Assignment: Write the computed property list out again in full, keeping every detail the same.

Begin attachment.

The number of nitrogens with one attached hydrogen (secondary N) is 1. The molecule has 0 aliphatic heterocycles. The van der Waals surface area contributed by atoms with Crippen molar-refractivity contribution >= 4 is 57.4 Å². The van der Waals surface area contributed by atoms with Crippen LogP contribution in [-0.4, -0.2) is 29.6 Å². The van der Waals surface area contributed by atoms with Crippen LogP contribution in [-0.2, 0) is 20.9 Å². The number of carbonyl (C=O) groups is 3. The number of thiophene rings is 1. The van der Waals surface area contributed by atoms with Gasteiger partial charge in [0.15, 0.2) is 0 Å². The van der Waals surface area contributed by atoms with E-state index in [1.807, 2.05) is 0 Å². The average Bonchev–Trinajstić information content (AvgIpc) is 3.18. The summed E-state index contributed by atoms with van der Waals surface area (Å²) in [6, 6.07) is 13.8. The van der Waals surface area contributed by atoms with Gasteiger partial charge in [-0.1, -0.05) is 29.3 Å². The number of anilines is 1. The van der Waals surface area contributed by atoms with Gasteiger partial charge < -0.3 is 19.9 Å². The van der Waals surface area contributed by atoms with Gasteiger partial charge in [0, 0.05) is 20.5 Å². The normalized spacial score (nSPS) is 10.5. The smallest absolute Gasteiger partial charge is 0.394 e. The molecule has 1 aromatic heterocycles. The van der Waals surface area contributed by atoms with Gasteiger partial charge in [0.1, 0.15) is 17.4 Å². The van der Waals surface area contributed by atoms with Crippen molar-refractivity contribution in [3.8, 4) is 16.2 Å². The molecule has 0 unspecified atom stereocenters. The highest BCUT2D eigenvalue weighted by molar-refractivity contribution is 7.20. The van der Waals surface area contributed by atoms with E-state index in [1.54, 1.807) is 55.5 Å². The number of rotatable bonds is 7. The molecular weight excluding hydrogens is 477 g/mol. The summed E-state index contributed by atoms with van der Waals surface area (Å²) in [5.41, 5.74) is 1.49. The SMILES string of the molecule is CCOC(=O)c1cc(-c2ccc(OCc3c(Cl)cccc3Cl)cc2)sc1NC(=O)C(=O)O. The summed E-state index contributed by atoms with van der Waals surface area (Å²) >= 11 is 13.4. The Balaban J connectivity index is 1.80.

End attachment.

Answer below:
The number of nitrogens with one attached hydrogen (secondary N) is 1. The molecule has 0 aliphatic heterocycles. The van der Waals surface area contributed by atoms with Crippen molar-refractivity contribution >= 4 is 57.4 Å². The van der Waals surface area contributed by atoms with Crippen LogP contribution in [-0.4, -0.2) is 29.6 Å². The van der Waals surface area contributed by atoms with Crippen LogP contribution in [-0.2, 0) is 20.9 Å². The number of carbonyl (C=O) groups is 3. The number of thiophene rings is 1. The van der Waals surface area contributed by atoms with Gasteiger partial charge in [0.15, 0.2) is 0 Å². The van der Waals surface area contributed by atoms with E-state index in [1.807, 2.05) is 0 Å². The average Bonchev–Trinajstić information content (AvgIpc) is 3.18. The summed E-state index contributed by atoms with van der Waals surface area (Å²) in [6, 6.07) is 13.8. The van der Waals surface area contributed by atoms with Gasteiger partial charge in [-0.1, -0.05) is 29.3 Å². The number of anilines is 1. The van der Waals surface area contributed by atoms with Gasteiger partial charge < -0.3 is 19.9 Å². The van der Waals surface area contributed by atoms with Gasteiger partial charge in [0, 0.05) is 20.5 Å². The normalized spacial score (nSPS) is 10.5. The smallest absolute Gasteiger partial charge is 0.394 e. The molecule has 1 aromatic heterocycles. The van der Waals surface area contributed by atoms with Gasteiger partial charge in [0.1, 0.15) is 17.4 Å². The van der Waals surface area contributed by atoms with Crippen molar-refractivity contribution in [3.8, 4) is 16.2 Å². The molecule has 0 unspecified atom stereocenters. The highest BCUT2D eigenvalue weighted by molar-refractivity contribution is 7.20. The van der Waals surface area contributed by atoms with E-state index in [1.54, 1.807) is 55.5 Å². The number of rotatable bonds is 7. The molecular weight excluding hydrogens is 477 g/mol. The summed E-state index contributed by atoms with van der Waals surface area (Å²) in [5.41, 5.74) is 1.49. The SMILES string of the molecule is CCOC(=O)c1cc(-c2ccc(OCc3c(Cl)cccc3Cl)cc2)sc1NC(=O)C(=O)O. The summed E-state index contributed by atoms with van der Waals surface area (Å²) >= 11 is 13.4. The Balaban J connectivity index is 1.80.